Pentagon: Mattis’ 'deploy or get out' policy is working
WASHINGTON — The Defense Department has reduced the number of servicemembers listed as undeployable by more than 100,000 in the eight months since the Pentagon announced its new ‘deploy or out’ policy, defense officials said Tuesday.
As of Aug. 31, 126,000 servicemembers, or roughly 6 percent of the military’s total force, which includes active duty, reserve and National Guard troops, were listed in a nondeployable status, according to the Pentagon. In January, just before Defense Secretary Jim Mattis announced he would implement the new policy, the Pentagon reported there were 235,000 troops, or 11 percent of the force, listed as nondeployable.
The policy is meant to motivate the thousands of troops who have remained in uniform despite being unable to deploy to take the necessary steps to return to deployable status, officials have said. Troops can be placed on nondeployable status for a variety of reasons including medical conditions, fitness problems and administrative reasons. The vast majority of troops who cannot attain deployable status within one year will be selected for involuntary removal from the service by their commanders, according to the policy.
Mattis, who announced the policy in February, said it would ensure the burden of deploying was better spread throughout the military force and it would increase combat readiness because more servicemembers would be available to deploy.
Servicemembers who cannot deploy “need to find something else to do,” he said at the time. “I’m not going to have some people deploying constantly and then other people, who seem not to pay that price, in the U.S. military.”
The new policy requires each service to track the number of nondeployable servicemembers in its ranks and report them to Mattis. Though the service was officially implemented Monday, the services began reporting to Mattis on a voluntary basis earlier this year as they worked to determine the scope of the problem.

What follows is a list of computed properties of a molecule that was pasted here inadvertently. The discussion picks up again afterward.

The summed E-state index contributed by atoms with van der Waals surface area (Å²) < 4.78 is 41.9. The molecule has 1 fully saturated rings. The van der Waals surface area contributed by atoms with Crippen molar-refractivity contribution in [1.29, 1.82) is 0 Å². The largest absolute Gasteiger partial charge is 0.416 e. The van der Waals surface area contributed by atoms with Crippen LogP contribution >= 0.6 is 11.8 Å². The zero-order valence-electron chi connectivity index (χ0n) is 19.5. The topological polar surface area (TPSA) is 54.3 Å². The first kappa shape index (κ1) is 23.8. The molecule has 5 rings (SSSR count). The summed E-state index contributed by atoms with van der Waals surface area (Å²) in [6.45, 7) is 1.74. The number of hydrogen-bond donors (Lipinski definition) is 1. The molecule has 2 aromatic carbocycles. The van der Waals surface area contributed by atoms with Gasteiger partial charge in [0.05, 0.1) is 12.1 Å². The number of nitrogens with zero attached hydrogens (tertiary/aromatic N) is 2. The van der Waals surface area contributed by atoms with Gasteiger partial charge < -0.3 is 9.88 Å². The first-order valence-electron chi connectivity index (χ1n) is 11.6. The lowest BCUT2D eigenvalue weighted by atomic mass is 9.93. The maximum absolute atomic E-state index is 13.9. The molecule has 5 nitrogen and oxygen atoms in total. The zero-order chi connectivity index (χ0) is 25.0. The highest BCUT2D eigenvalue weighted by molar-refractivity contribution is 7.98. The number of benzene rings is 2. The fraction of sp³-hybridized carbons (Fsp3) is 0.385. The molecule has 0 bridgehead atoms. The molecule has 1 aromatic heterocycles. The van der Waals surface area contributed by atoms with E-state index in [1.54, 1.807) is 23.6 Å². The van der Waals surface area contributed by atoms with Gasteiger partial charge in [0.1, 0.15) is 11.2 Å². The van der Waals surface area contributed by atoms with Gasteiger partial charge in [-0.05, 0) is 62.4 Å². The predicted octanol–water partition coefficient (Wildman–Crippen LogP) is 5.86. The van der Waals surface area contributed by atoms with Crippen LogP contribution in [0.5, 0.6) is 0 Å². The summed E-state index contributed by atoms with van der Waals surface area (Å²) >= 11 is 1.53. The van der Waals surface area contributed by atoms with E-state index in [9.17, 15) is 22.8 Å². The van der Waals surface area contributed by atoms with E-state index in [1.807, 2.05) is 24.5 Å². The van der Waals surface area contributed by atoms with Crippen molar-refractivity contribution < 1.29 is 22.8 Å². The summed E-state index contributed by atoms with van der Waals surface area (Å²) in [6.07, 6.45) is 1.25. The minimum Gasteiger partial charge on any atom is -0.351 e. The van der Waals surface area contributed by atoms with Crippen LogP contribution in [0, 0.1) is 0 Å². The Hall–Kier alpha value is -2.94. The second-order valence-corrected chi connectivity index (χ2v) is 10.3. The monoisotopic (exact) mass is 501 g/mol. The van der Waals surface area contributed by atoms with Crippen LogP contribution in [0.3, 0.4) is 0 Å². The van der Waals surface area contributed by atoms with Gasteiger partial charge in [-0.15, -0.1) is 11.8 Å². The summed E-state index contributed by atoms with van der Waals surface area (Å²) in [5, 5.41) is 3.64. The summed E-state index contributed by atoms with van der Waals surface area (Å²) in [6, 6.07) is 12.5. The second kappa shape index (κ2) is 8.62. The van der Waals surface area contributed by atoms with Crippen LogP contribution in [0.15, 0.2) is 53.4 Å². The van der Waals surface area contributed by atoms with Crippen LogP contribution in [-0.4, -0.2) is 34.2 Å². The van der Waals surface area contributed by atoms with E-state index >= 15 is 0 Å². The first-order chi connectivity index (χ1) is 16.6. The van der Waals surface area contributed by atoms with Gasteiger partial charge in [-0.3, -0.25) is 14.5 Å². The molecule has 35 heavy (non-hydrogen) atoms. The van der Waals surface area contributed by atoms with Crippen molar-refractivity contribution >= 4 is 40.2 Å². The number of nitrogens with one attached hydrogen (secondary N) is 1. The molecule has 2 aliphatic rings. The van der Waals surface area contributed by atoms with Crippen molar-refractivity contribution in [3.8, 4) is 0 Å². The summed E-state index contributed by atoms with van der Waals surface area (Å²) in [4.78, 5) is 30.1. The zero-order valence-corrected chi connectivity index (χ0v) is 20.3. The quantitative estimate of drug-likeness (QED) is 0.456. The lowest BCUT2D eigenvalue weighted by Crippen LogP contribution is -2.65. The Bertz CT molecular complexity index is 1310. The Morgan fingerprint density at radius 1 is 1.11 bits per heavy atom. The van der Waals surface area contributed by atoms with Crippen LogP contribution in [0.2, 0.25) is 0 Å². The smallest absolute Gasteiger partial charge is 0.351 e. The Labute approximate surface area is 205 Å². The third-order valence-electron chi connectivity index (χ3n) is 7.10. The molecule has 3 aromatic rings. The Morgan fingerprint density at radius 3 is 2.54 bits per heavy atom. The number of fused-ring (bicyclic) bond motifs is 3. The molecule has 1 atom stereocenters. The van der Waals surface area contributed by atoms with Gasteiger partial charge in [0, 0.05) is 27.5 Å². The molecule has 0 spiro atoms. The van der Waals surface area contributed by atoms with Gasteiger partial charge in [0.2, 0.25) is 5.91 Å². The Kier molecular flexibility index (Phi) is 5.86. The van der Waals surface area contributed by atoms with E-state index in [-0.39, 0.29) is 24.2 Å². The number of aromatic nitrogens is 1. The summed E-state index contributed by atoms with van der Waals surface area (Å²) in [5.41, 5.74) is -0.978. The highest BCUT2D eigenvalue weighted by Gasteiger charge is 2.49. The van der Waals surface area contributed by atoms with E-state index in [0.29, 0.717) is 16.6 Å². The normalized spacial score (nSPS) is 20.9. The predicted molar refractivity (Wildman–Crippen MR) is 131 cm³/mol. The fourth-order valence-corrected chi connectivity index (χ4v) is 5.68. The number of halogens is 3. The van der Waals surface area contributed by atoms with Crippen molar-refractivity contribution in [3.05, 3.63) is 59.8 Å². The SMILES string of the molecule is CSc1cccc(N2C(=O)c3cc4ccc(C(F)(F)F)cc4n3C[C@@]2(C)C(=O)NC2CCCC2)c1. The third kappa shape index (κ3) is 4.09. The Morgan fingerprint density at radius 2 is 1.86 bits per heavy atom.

The policy does not represent a dramatic change for the military, said Mike Melillo, the Pentagon’s deputy director for force management. The Pentagon has long had policies in place to remove troops for medical and administrative reasons, but the new policy is designed to streamline that process and inspire servicemembers who want to remain in uniform to maintain deployable status.
Troops are already taking it seriously, Melillo said, citing the improving statistics during the course of the year.
“What we’ve seen in the lead up to this … we’ve seen some of those readiness numbers, those nondeployable numbers come down,” he said. “It’s the impact the secretary had hoped to see.”
Some troops will be exempted from the new policy, said Patricia Mulcahy, the director of officer and enlisted personnel management. Exempted servicemembers include troops injured in combat and pregnant and postpartum women. Servicemembers within three years of retirement can be granted an exemption and service secretaries can approve other exemptions on a case-by-case basis.
The Pentagon’s goal is to bring each of the military services to a maximum of 5 percent of its force in a nondeployable state at any time, Mulcahy said.
Some of the military services had already reached the goal, Mulcahy said. However, she declined to identify which services had reached the goal or provide specific statistics for each service, citing security concerns.
Of the 126,000 servicemembers listed in nondeployable status as of Aug. 31, 66,000 were unable to deploy due to an illness or injury, according to Pentagon statistics. More so, 24,000 of the unable to deploy troops were considered permanently nondeployable and would likely face the possibility of being removed from the service.
The August numbers were the most recent available, officials said. Statistics for September are not expected to be published until later this month.
Pentagon officials do not envision a massive dismissal of nondeployabe troops in the coming months, Mulcahy said.
So far, servicemembers seem to be accepting the message and committing to stay in a deployable status as much as possible, she said.
“This policy was not designed to push people out,” Mulcahy said. “It is to reinforce and emphasize to get our nondeployable members back to a deployable status.”